|Small Talk isn't just for "wowing" someone on a date.|
Having excellent conversational skills is useful for many other things besides impressing someone on a date, or making small talk with strangers at a party. It is vitally important whenever you need to make a new co-worker feel at home, or to welcome a new family member at a reunion, or when you are joining a new organization, and in a host of other situations where you need to present yourself well to people who do not already know you -- and perhaps, even for "old married folks" who are beginning to feel like they "don't know how to talk to one another" any more! It is also an essential first step in helping you to make friends at any age.
The following post is adapted from an article which was originally published on wikiHow, where it was contributed to by over 620 people and read by over two and a half million. If you click on the link just mentioned and enter the words "conversation skills" in their search box, you will find many more excellent articles on this and similar topics.
How to Have a Great Conversation
from wikiHow - The How to Manual That You Can Edit
The art of conversation takes practice, but it's not as hard as you might think. Whether it's at a dinner party, your school, or over the phone, a great conversation starts when two or more people are on the same page and feel comfortable talking with each other. By following the steps in this article, you can learn to relax and have a great conversation with just about anybody.
StepsSample Conversation Topics
Find out a few things about the person you'll be talking to (if you can) before you actually start a conversation. Websites as well as Facebook and Twitter profiles can be good sources of information, as long as you're careful not to come across as a stalker. Kick off the conversation with some interesting information that's not too personal.
- "I was looking at the biochemistry department website and saw that you're working on a pretty interesting thesis! How did you come to choose that topic? "I saw on the office memo that you're working on the outreach project for local schools. How's that going?"
- "Is it true that you just went skydiving?"
- Ask questions so that the other person can talk about himself or herself. "What do you like to do?" "What sort of things have you done in your life?" "What is happening to you now?" "What did you do today or last weekend?" Identify things about them that you might be interested in hearing about, and politely ask questions. People love having a chance to discuss their passions or their subjects of expertise.
- Ask questions for clarification. If your conversation partner is talking about an occupation or activity you do not understand, take the opportunity to learn more.
- Make sure that your interest appears genuine. Maintain eye contact and nod your head or interject comments like, "That's interesting."
- Use open-ended questions. Skip the simple "yes" or "no" questions. Instead, ask a question that will allow your partner to talk extensively. "So you love to go hang gliding. What made you get into it in the first place?"
- Start superficial. Ask more generic questions at first. Then, your partner's comfort level. If your partner seems willing to open up, then you can ask some more personal questions.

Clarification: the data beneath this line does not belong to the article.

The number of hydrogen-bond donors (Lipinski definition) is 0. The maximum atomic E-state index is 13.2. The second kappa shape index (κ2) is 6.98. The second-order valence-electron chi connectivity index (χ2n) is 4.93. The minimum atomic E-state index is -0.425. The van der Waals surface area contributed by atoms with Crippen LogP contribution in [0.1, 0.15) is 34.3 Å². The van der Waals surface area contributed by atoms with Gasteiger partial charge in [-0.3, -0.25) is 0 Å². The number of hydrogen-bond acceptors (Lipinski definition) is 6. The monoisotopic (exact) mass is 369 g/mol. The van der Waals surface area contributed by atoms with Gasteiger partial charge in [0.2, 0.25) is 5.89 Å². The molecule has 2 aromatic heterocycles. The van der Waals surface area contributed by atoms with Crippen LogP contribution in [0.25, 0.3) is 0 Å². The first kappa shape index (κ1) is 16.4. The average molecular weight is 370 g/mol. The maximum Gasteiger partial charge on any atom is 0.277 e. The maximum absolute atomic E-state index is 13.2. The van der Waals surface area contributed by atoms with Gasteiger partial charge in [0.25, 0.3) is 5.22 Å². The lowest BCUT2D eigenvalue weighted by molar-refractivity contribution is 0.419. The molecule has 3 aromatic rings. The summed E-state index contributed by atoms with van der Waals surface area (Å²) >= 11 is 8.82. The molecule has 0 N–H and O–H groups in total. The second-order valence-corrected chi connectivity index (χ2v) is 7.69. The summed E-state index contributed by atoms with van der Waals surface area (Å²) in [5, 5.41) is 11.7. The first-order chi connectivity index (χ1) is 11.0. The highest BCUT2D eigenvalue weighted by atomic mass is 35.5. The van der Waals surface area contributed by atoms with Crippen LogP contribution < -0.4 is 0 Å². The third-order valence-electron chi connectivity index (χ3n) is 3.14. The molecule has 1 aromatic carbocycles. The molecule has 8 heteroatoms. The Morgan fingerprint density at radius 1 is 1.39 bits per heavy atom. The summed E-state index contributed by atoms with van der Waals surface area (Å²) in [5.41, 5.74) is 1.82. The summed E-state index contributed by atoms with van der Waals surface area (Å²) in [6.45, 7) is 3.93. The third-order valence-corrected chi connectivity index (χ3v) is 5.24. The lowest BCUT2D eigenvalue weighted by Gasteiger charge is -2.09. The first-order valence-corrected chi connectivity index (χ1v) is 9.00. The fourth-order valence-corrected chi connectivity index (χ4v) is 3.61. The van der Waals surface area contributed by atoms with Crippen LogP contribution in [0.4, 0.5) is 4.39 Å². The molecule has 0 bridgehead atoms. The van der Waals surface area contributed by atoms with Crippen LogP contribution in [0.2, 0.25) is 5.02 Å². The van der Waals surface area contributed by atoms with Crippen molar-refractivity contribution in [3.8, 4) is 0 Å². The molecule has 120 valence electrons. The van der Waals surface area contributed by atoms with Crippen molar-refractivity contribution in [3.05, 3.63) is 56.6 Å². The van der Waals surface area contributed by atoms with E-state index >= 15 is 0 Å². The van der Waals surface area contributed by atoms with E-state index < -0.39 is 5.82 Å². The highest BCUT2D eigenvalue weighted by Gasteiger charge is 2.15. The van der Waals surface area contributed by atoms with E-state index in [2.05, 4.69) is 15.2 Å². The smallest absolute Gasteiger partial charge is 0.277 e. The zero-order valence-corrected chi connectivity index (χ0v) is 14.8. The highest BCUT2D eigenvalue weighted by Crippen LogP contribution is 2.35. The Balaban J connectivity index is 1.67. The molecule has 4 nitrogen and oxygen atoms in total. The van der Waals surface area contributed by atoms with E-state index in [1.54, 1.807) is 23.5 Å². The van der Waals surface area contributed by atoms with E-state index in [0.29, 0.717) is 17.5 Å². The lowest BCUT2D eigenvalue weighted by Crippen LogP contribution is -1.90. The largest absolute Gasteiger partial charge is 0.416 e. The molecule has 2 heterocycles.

- Inject invitation and inspiration.
- An "invitation" happens when you say something that lets your partner know that it's his or her turn to speak. Generally, invitations come in the form of questions.
- "Inspiration" means that you come up with a great topic that makes your partner want to have a discussion. For instance, you could share a funny story that will remind your partner of a similar thing that happened in his or her life, or you could share your thoughts about something and inspire your partner to respond.
- Comment on a general interest topic. Some people briefly read the current events section of the news so that if the conversation runs dry, they can comment on something of general interest. "Did you hear about the new underground park being built in uptown?" is both interesting and informative.
- Listen actively. A conversation will go nowhere if you are too busy thinking of other things, including what you plan to say next. If you listen w'ell, you'll identify questions to ask based on the other person's statements.
- Paraphrase back what you heard the person say. "So you're saying that skydiving is the biggest rush you've ever experienced?" Doing this shows respect for the other person and gives him or her the chance to correct your understanding, affirm it or embellish upon it.
- Encourage the other person to do most of the talking. Your conversation partner will feel as though you are attentive and engaged, and you will get the credit for being a great conversationalist.
- Forget yourself. Dale Carnegie once said, "It's much easier to become interested in others than it is to convince them to be interested in you." If you are too busy thinking about yourself, what you look like or what the other person might be thinking, then you will never be able to relax. Your discomfort will make the other person uncomfortable.
- Voice disagreement with respect. When stating a difference of opinion, remember these points:
- Acknowledge your common ground before disagreeing, and try to omit the word "but" from your statement. Instead, try substituting the word "and." Many people find it less antagonistic.
- Don't manipulate the talk to serve your own agenda and steamroll your counterpart. Never use a conversation as a way to boost your ego.